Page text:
With this information, it’s much easier for potential applicants to try to divine their relative chances of being funded. Different applicant types have guaranteed funding streams, instead of the usual implicit assurances.

As a hoary (“hoary,” not whorey; there is a difference, usually) grant writer, however, I don’t think it’s all that useful to try to handicap your chances of success. Despite the FOA’s slicing and dicing on awards to be made, you can’t know how many applicants will compete at the various levels. You also can’t know in advance how many technically correct proposals will actually be submitted. Remember: if the proposal is not deemed technically correct, it never gets scored.**

Getting that technically correct proposal completed and out the door won’t be easy for many organizations. HRSA only allowed 43 days between the FOA publication on December 5 and the deadline of January 17, the Holidays are coming up and, at 73 single-spaced pages, the FOA is incredibly complicated. It’s so complicated that mistakes were made and HRSA has already published a major modification, in the form of a revised FOA and application kit file.

The short deadline, holiday season and mind-numbing FOA will probably combine to reduce the number of technically correct proposals that are submitted. All you have to do is be the exception: set aside your holiday plans, study the revised FOA, write a compelling proposal and submit a technically correct grants.gov kit file at least 48 hours ahead of the January deadline. The money, however, will go to those who forego vacations (or hire consultants like us) and get the job done.


* It is generally not a good idea to use alliteration in proposals, but I couldn’t resist in this headline.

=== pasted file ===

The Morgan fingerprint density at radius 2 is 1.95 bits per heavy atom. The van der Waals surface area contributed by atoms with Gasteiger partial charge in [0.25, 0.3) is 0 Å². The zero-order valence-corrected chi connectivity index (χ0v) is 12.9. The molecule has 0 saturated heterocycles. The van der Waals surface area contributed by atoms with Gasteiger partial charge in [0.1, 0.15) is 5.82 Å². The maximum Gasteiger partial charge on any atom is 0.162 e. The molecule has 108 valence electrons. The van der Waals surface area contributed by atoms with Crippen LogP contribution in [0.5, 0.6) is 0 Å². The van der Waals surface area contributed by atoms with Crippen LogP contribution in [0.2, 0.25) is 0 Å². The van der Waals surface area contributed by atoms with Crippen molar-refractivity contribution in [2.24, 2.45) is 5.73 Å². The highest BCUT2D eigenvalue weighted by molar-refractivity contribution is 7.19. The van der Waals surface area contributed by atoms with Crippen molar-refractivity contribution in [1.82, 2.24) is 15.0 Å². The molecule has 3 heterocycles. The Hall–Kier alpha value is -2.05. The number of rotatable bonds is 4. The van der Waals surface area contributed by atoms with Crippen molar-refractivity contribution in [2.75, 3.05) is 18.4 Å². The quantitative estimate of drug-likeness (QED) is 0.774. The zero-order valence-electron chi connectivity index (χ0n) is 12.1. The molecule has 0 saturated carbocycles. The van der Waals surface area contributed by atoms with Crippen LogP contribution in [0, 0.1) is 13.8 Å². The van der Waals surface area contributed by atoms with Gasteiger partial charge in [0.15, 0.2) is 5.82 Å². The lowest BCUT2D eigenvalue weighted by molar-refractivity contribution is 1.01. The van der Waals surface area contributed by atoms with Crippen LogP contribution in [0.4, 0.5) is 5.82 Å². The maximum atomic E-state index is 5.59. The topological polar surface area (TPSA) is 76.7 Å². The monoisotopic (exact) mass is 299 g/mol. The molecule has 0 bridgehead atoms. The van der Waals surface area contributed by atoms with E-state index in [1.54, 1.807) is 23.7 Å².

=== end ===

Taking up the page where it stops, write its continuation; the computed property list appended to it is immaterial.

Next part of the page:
** We should note, however, that we’ve written and turned in numerous proposals for applicants that were technically ineligible, only to have the applicant be funded. We’ve also turned in proposals with missing elements, like mandatory letters of support that the applicant couldn’t secure, and seen them funded. When we think an organization is ineligible for a grant, we tell them—but they sometimes tell us in turn that they want to apply anyway. Occasionally that attitude works out.

One Person, One Task: Who’s in Charge of Your Proposal?

Who is in charge of completing and submitting your proposal?

You should immediately be able to say, “Jane Doe. Or “John Doe.” Whoever. Can you instantly think of that person’s name—the person who gets the praise if the proposal is submitted on time and technically correct or the blame if it isn’t?

If you can’t, you’ve got a problem—and it’s a problem endemic to a lot of industries. This topic is topical because there’s a fascinating article in Fortune Magazine called “Inside Apple,” which describes the notoriously secretive and productive company. Here’s the relevant bit: